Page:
Abusive truth behind the marriages
Barbara Spindel examines the widespread nature of domestic violence in Trinidad, where it has traditionally been considered a private family matter depictedby the author
"I think of my grandparents as one coiling length of rope," writes Krystal Sital in her wrenching new memoir, Secrets We Kept. "She the rope unfurling for infinity, and he all the kinks and knots." Sital's debut opens in 2006, when her grandmother, Rebecca, discovers her husband, Shiva, unconscious in their New Jersey apartment following a massive cerebral hemorrhage.
When Sital learns from her mother, Arya, that Rebecca hesitated before summoning help for her partner of more than 50 years, the author is compelled to uncover the truth of her grandparents' marriage. She learns that the women in her family have been victims of violent abuse stretching back generations in their native Trinidad.
Sital's raw and intimate book alternates between the stories of her grandmother and her mother. Central to both their lives is Shiva, a wealthy Hindu landowner beloved by the author, who has to reconcile her memories of her affectionate, indulgent grandparent with the discovery of the savage treatment he inflicted on his wife and children. Rebecca, who was beaten by her father, trades in one abusive situation for another when she meets Shiva, a pattern later echoed by her daughter.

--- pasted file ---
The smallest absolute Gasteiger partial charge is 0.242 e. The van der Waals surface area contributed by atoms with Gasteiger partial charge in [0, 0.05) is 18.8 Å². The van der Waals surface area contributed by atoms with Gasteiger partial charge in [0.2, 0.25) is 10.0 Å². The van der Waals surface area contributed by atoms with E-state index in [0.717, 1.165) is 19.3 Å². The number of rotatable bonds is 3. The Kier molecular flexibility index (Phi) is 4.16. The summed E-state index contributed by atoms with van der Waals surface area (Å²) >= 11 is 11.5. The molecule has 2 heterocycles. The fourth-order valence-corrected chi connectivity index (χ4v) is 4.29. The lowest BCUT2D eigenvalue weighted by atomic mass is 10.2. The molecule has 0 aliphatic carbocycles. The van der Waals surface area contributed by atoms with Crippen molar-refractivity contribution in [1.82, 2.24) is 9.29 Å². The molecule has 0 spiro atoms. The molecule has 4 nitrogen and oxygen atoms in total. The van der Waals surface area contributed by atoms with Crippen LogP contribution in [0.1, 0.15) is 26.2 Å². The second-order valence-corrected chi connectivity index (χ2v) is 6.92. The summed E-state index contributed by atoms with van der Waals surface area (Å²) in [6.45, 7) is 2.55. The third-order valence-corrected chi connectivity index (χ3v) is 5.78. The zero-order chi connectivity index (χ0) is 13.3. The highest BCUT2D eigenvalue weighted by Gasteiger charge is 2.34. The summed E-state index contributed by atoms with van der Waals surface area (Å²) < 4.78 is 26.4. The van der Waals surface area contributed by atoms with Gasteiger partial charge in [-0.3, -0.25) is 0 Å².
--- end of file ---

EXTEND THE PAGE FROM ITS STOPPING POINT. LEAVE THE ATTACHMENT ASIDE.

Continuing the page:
It's an alarming indication of how widespread domestic violence is in Trinidad, where it has traditionally been considered a private family matter, not an issue of public interest. Rebecca surely didn't believe she had many better options than staying with Shiva. In addition to being rigidly patriarchal, the Trinidad Sital vividly evokes is rigidly divided by class and race. While Shiva is a wealthy Indian, Rebecca is impoverished and mixed-race - half-Indian and half-Venezuelan - making her the target of prejudice and ridicule.
These revelations affect Sital profoundly. As the book's subtitle, "Three Women of Trinidad," suggests, the author allies herself with her mother and her grandmother, and "Secrets We Kept" is suffused with a fierce compassion for them. Her feelings for the family patriarchs cannot help but be forever altered. "As I learn about the men in my life - my father, my grandfather - men I've been enamored with and admired, they take on dimensions I've never imagined." They are, she writes, "fathers, yes. But also husbands. Perpetrators."
When Shiva is set to be released from the hospital, Rebecca makes plans to place him in a nursing home. Despite the fact that Shiva terrorized all of his children, and despite the fact that they were witnesses to his terrorizing of Rebecca, these adult children now unite to insist that their mother care for their incapacitated father at home instead. The cultural norms are inviolable; like cooking, this is simply what wives do. Only when Shiva dies four years later is Rebecca finally free. (excerpt)
The reviewer is a senior contributor.The write-up has appeared on www.csmonitor.com